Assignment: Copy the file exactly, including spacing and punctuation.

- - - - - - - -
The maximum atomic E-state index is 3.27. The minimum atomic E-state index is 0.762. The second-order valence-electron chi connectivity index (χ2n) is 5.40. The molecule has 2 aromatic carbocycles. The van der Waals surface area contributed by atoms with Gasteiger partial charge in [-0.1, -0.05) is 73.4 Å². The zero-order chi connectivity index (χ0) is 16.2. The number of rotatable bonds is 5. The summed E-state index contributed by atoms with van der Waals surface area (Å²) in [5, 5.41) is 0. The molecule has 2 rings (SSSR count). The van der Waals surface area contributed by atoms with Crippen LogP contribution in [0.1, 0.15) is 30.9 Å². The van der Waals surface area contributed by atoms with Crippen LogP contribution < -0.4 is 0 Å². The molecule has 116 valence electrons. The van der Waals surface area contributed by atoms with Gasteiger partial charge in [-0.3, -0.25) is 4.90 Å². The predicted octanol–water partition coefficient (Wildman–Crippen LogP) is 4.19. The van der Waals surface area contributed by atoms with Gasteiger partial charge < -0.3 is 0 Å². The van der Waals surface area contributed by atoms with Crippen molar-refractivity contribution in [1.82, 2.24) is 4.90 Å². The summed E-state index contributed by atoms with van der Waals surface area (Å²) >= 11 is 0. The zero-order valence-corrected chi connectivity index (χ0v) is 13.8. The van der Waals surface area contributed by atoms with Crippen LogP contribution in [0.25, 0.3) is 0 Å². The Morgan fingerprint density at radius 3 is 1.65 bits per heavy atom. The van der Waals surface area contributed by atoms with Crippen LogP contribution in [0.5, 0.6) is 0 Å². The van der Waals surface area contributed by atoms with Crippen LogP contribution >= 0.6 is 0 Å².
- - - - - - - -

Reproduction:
The maximum atomic E-state index is 3.27. The minimum atomic E-state index is 0.762. The second-order valence-electron chi connectivity index (χ2n) is 5.40. The molecule has 2 aromatic carbocycles. The van der Waals surface area contributed by atoms with Gasteiger partial charge in [-0.1, -0.05) is 73.4 Å². The zero-order chi connectivity index (χ0) is 16.2. The number of rotatable bonds is 5. The summed E-state index contributed by atoms with van der Waals surface area (Å²) in [5, 5.41) is 0. The molecule has 2 rings (SSSR count). The van der Waals surface area contributed by atoms with Crippen LogP contribution in [0.1, 0.15) is 30.9 Å². The van der Waals surface area contributed by atoms with Crippen LogP contribution < -0.4 is 0 Å². The molecule has 116 valence electrons. The van der Waals surface area contributed by atoms with Gasteiger partial charge in [-0.3, -0.25) is 4.90 Å². The predicted octanol–water partition coefficient (Wildman–Crippen LogP) is 4.19. The van der Waals surface area contributed by atoms with Gasteiger partial charge < -0.3 is 0 Å². The van der Waals surface area contributed by atoms with Crippen molar-refractivity contribution in [1.82, 2.24) is 4.90 Å². The summed E-state index contributed by atoms with van der Waals surface area (Å²) >= 11 is 0. The zero-order valence-corrected chi connectivity index (χ0v) is 13.8. The van der Waals surface area contributed by atoms with Crippen LogP contribution in [0.25, 0.3) is 0 Å². The Morgan fingerprint density at radius 3 is 1.65 bits per heavy atom. The van der Waals surface area contributed by atoms with Crippen LogP contribution in [0.5, 0.6) is 0 Å². The van der Waals surface area contributed by atoms with Crippen LogP contribution >= 0.6 is 0 Å².